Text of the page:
New Delhi: Insofar as India’s nuclear doctrine may be deciphered through its opacity, it consists of a few constants. These are no first use mated with massive retaliation joined in contradiction to a third fixity called minimum nuclear deterrence. If you profess to have a minimum deterrent, your retaliation could scarcely be massive. After the failure of the thermonuclear test in Pokhran II, a further specious argument was advanced. This was that India could do quite adequately with fission weapons. Thermonuclear weapons were not necessary.

Given the asymmetric adversaries that India faces in the subcontinent, this writer had suggested a more nuanced form of no first use in a series published on the week of the Pokhran II twentieth anniversary called “Testing time.” No first use in its present form was valid for Pakistan since the total asymmetry was tilted in favour of India. For its own insurance against an Indian grab of Pakistan-occupied Kashmir or such Pakistani territories as could be used as a bargaining counter, Pakistan had come to rely on theatre nuclear weapons with all the attendant risks. The situation for India with China was in reverse. The asymmetric advantage lay with China which was also eyeing Arunachal Pradesh. It was, therefore, sensible to adopt the Pakistani stratagem in the North East with a rolled-back no first use and the exercise of the theatre nuclear weapons option.

Following the publication of the Pokhran II series in this magazine, there has been a distinct softening of the Chinese tone. The Pokhran II series also insisted on India ruthlessly leveraging its market and playing by the new geo-economic rulebook of “nation first”. This has likely further pressured China to show an unexpected fondness for India. The latest show of Chinese bonhomie towards India is not the result of the Narendra Modi-Xi Jinping informal summit. To massage Modi’s ego, the Chinese may play on the line, but in truth, they only understand the language of force and determination when they are grounded in international legitimacy and driven by irrefutable logic.

However, as usual, the Narendra Modi government has misread Chinese signals. A section of government is leaking to the press that the regime is convinced China will permit India’s entry into the Nuclear Suppliers Club. Credit for this optimism is placed on the Wuhan meeting. If the NSG comes through before the 2019 general election, it would be a feather in Modi’s cap, the optimistic argument goes. None of this is going to happen, though. China is India’s implacable strategic rival, Wuhan or no Wuhan. China has made it a prestige issue to block India from NSG although India gains practically nothing from a membership. In pursuing China for NSG, the danger is that India would lose such levers as it possesses. And the NSG will bring Narendra Modi no benefit in the general election. The general election will be about mass unemployment, the atmosphere of fear and intimidation prevalent among Dalits, adivasis and Muslims, creeping authoritarianism, unrestrained rise in fuel prices, the killer effects of demonetization and GST on business and the economy, and the destruction of the middle class dream. Where among all this does NSG matter?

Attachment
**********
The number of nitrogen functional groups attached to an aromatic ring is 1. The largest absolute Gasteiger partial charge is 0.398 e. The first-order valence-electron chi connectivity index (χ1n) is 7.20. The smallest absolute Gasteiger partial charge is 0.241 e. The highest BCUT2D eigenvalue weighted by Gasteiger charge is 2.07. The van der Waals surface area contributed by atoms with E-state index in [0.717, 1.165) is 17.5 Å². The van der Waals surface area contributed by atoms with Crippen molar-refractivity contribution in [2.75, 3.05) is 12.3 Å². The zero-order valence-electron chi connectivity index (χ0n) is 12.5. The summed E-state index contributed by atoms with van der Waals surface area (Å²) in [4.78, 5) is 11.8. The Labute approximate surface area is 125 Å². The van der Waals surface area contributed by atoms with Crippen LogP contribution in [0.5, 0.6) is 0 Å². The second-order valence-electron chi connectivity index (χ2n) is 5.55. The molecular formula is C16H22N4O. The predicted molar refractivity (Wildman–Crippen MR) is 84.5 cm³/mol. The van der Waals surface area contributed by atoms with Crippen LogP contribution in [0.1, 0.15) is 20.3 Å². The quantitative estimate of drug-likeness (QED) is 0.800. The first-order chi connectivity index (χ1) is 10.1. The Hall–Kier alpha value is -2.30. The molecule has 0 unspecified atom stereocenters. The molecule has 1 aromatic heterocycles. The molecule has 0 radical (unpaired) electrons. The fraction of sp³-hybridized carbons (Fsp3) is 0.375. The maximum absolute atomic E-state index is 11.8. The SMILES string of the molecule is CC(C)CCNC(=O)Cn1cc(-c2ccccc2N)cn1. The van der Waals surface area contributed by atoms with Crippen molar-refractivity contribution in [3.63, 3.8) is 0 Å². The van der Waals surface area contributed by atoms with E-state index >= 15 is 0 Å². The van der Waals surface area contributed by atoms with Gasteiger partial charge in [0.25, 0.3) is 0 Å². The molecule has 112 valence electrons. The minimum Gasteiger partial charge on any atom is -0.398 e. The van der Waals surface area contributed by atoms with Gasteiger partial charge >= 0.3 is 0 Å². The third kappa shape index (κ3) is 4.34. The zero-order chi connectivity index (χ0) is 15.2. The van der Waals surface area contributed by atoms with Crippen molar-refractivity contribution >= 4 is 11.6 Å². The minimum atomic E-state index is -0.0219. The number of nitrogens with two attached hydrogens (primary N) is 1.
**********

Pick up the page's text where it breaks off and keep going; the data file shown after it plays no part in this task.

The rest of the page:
NSG also deflects attention from a critical gap in India’s deterrent. Fission weapons might suffice for Pakistan till it chooses not to show its thermonuclear armoury. But how is a deterrence balance established with them with China which is a thermonuclear Major Power? India needs to overcome the signal failure of Pokhran II to deliver the country a tested thermonuclear device. Massive retaliation against China is impossible in the absence of thermonuclear weapons. With China, the nuclear posture has to be re-examined in its entirety. And let’s try not to have the idiocy of NSG for the moment. It consumes the time and efforts that should be devoted to gaining a manifestly reliable and credible thermonuclear deterrent.